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Self-Care to Ward off Seasonal Affective Disorder

With summer coming to an end, and days getting shorter seasonal affective disorder will begin creeping around the corner. Seasonal affective disorder occurs when the days get shorter, and the weather becomes colder. Symptoms often include depressed mood, fatigue, social withdrawal, increased desire for sleep, and changes in appetite. Changes are typically slow to occur and often people don’t realize that they are being affected. They may feel like it’s just a ‘winter funk’ and will pass with time. Treatments often include medication and light therapy, but it is also important to include self-care. Research has shown that although chemical imbalances can result in a depressed mood, positive thinking and behaviors has also been shown to result in chemical changes in the brain reducing depressive moods.

4 strategies to Self-Care

  1. Set aside time for relaxation. We schedule lunches, soccer games, doctor appointments, and play dates. We spend our time cleaning messes, managing bills, running errands, grocery shopping and a million other things. But rarely is there a person that schedules time to relax. In an age where we are always on the go, it has become a necessity to consciously make time to relax. Relaxing can mean different things to different people, but some ideas are taking yoga classes, taking long baths, spending time in meditation or finding a nook to curl up with a novel.
  2. Give attention to your health. Your mood will improve when your body has the nutrients that it needs. Eating healthy every day is a necessity. This includes increasing your intake of fruits, vegetables, and proteins. Avoid processed foods, excessive sugars, and excessive carbs. Exercise regularly to strengthen your body, and educate yourself to further understand how to keep your body healthy.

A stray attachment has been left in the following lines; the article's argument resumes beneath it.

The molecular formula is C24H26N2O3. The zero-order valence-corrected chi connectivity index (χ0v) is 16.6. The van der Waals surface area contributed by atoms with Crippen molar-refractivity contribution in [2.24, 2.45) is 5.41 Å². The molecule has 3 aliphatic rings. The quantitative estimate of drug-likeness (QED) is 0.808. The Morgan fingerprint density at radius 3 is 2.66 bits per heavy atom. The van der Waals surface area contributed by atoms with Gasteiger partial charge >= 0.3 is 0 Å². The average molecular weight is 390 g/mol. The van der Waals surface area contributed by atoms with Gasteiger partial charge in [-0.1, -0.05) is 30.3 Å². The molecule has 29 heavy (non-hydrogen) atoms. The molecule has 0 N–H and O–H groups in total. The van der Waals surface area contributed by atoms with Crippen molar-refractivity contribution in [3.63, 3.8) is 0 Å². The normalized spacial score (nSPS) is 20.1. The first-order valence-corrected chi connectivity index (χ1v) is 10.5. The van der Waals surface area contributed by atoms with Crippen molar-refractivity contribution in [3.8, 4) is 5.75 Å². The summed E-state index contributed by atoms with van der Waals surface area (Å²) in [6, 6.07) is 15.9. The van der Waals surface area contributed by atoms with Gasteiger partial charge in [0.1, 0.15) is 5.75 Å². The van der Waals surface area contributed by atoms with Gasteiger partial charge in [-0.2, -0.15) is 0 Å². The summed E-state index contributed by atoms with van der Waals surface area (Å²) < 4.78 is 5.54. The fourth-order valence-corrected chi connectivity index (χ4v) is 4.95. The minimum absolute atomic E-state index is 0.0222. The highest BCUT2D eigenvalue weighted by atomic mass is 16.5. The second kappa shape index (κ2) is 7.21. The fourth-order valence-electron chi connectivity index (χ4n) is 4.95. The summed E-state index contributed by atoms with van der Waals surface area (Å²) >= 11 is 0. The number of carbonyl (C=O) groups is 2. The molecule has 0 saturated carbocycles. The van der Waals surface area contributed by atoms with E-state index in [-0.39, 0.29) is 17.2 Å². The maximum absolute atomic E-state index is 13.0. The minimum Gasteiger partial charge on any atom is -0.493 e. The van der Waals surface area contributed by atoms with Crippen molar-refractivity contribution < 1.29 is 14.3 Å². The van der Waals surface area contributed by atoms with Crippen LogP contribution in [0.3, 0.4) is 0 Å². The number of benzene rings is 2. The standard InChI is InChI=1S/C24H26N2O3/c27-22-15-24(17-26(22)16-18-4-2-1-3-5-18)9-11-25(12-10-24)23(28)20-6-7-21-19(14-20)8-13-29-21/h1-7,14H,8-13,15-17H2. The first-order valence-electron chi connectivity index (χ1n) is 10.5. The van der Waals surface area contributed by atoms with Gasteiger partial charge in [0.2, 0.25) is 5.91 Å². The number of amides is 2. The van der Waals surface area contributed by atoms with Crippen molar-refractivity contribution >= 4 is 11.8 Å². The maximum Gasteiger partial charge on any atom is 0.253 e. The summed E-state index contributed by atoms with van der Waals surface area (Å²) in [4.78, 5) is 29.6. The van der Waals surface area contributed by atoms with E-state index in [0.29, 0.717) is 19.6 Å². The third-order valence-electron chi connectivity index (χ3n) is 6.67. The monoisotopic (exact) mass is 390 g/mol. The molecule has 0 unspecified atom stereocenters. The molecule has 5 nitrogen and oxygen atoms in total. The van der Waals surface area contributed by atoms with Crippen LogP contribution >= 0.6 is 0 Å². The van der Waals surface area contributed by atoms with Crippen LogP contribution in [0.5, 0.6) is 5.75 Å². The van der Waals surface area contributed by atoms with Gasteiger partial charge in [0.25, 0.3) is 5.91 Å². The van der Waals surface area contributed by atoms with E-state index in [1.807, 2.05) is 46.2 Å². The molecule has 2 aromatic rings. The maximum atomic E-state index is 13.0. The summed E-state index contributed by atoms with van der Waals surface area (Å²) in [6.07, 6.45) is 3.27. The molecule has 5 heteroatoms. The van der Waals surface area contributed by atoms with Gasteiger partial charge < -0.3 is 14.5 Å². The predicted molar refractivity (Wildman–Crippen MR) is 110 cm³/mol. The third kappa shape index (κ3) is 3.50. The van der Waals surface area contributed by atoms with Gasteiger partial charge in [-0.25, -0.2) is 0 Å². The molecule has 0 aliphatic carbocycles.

3. Manage your stress levels. Chronic stress is damaging to the body and reduces ones emotional reserves to cope with stressors. Emotional reserve is like a bank account. Making deposits into your account (i.e., self-care activities) allows for withdrawals (i.e., stressful events). When our accounts are empty, and a stressful event occurs our reserves are depleted and the event overwhelms us. When we have a positive balance in our account we are better able to manage what life throws at us.
  4. Surround yourself with positive. Negative relationships and negative thoughts will only attract more negative. Examine the relationships in your life, and assess if your efforts are reciprocal. Do they treat you with respect? Stay social, and surround yourself with healthy, positive relationships. Negative thoughts can be as harmful negative relationships. Avoid ruminating over negative thoughts, events, and occurrences.  Thought stopping is very effective to control hyper-focusing on negative thoughts.

These strategies are proven methods which help relieve depressed moods and can help battle Seasonal Affective Disorder. Focusing on mind, body, and soul will not only make you healthier, but will also make you feel better. When your body feels great, your mind feels great. When your soul is fulfilled, your perspective on the world around you will change. When you see the world in a more positive light, you will feel more positive.


Till then, continue “Discovering Your Own Way”…


– Dr. Brennan

Self-Care to Ward off Seasonal Affective Disorder

Michele L. Brennan, Psy.D.

Dr. Brennan attended Rutgers University, and graduated with a Bachelor's of Arts in Psychology. She also completed a Master of Arts in Psychology at Pace University. Upon completion, she began a doctorate program at Argosy University completing a Master's of Arts and Doctorate of Psychology in Clinical Psychology. Currently, she is an adjunct instructor for a community college, co-founder of the non-profit organization Little Hands International, and developing her own psychology clinic. Trained in the Practitioner-Scholar model, Dr. Brennan works with clients using empirically supported techniques such as CBT, ACT, and BFST. She specializes in treating anxiety, depression, and adjustment disorders.

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APA Reference
Brennan, M. (2014). Self-Care to Ward off Seasonal Affective Disorder. Psych Central. Retrieved on February 26, 2020, from


Last updated: 25 Aug 2014
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